:19:06:
From your perspective, what were the five key takeaways from the World Congress?
"....One, the user is in control....Second, the cloud has risks and rewards and it's with us to stay....Third, the technology professional is really a business professional with deep expertise....Fourth is the big breach is just a matter of time....Fifth, governance really recognizes the importance of information security...."

:24:35:
Why did you enjoy the innovation workshop and what did you learn?
"....I thought the session (in an hour) was a perfect model of how to get across great information. I love hands-on sessions...."

:29:48:
I found your discussion about the Economic Cycle Research Institute (ECRI) intriguing. What are the five top information resources you recommend and why?
"....I'm a big believer that the best way to look at forecasts is to look at those that are a number of different viewpoints brought together or a number of different factors brought together and essentially averaged or homogenized. I think that's the most accurate way to come to some kind of conclusion. They (ECRI), over the last 50 years, have been the most accurate at forecasting business cycles — the downturn or upturn of the economy. They're one of many information sources that I use...."

:39:14:
What are the top key disruptive forces and why?
"....Natural disasters....Bad actors, they can be individuals, nations, governments, they can be loose affiliations but bad actors....Human behavior....Unenlightened regulation....The lack of a forgetting curve within an organization, within an enterprise...."

:44:25:
What do you see as the top opportunities and why?
"....Global prosperity.... Sustainability.... Innovation....Efficiency....."

:48:11:
What are the major areas of controversy (it doesn't have to be technology) and why?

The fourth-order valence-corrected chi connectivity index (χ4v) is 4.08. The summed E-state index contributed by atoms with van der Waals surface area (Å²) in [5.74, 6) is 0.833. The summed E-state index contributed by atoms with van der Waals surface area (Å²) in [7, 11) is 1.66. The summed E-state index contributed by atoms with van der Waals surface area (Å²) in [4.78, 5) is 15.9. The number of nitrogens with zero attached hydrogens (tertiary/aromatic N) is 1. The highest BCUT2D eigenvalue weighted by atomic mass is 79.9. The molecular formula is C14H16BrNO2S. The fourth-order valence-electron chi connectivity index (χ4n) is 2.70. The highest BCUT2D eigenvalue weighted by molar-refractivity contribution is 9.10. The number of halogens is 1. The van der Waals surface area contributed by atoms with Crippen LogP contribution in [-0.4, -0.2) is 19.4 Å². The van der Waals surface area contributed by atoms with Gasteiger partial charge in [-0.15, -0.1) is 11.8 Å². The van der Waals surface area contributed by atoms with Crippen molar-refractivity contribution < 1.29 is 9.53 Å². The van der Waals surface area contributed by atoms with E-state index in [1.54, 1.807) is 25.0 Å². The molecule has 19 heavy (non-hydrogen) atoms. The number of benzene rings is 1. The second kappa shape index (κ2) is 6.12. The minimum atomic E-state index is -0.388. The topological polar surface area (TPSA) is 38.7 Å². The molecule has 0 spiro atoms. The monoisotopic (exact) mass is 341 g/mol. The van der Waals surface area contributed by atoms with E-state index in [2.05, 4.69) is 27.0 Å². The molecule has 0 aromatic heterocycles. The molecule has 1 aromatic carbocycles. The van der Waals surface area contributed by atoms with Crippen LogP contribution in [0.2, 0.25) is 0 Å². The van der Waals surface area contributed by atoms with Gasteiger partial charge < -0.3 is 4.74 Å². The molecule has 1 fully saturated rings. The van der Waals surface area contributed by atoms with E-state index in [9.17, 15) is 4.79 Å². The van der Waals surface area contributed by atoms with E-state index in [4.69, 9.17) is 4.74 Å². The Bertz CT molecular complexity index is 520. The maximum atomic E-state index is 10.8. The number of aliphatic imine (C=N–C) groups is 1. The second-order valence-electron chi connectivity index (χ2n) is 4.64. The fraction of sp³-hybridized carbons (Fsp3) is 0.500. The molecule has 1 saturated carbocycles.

"....Is technology good, is it bad, is it neutral?....Should an enterprise be responsible for the well-being of its employees and customers?....Another area of controversy is a governments ability to limit citizen's access to information and knowledge....How should an organization whether it's a for-profit corporation or a not-for-profit, a co-operative, a government agency, deal with alternative viewpoints or opposition?...."

:56:00:
What are your goals for 2012 and in the next two years in your work with TrendTalk?
"....I'm going to work at this same sort of pace for at least another 2 years and then I'm going to try to travel a bit less and create a little more time for myself in areas beyond business....I don't think that I'll ever really retire...."

:58:22:
Are there any lessons that you want to share from your very long history of success that will resonate with our audience?
"....No matter what stage in your career you are, whether you are at entry-level or whether you've been at it for a long period of time, I highly recommend finding something you love to do and get better at it....Another point is that denial is not strategy....I'd also say a general recommendation to executives is to stay flexible and forward looking...."

:01:03:03:
What are your thoughts on computing as a recognized profession with demonstrated professional development, adherence to a code of ethics, and recognized non-licensing based credentials?
[See www.ipthree.org and the Global Industry Council, http://www.ipthree.org/about-ip3/global-advisory-council]
"....In any field of endeavor I think that the potential for developing a discipline, ethics and credentialing, some sort of recognized set of standards is a worthy goal, but I think that it's extremely difficult. Computing is a very broad term and to take that and arm it with a set of credentials is going to be difficult. I think that with the continuing integration what I think will continue happening with computing is that it almost disappears into the organization...."

:01:07:10:
Bob, from your extensive speaking, travels, and work, please share some stories (amusing, surprising, unexpected, amazing).
"....Those are the kinds of stories I would tell you that I think are examples of why foresight is so important...."

:01:17:09:
Bob, if you were conducting this interview, what questions would you ask and then what would be your answers?
"....What are the most common questions that you get asked by audiences as a futurist?....[The questions I get asked most often are: What should I buy in the stock market?....What should my child study in college?....What about the haves and have not of the world?....What is the single best practice which would set me apart from my colleagues if I were an information technology executive?]...."

Music by Sunny Smith Productions and Shaun O'Leary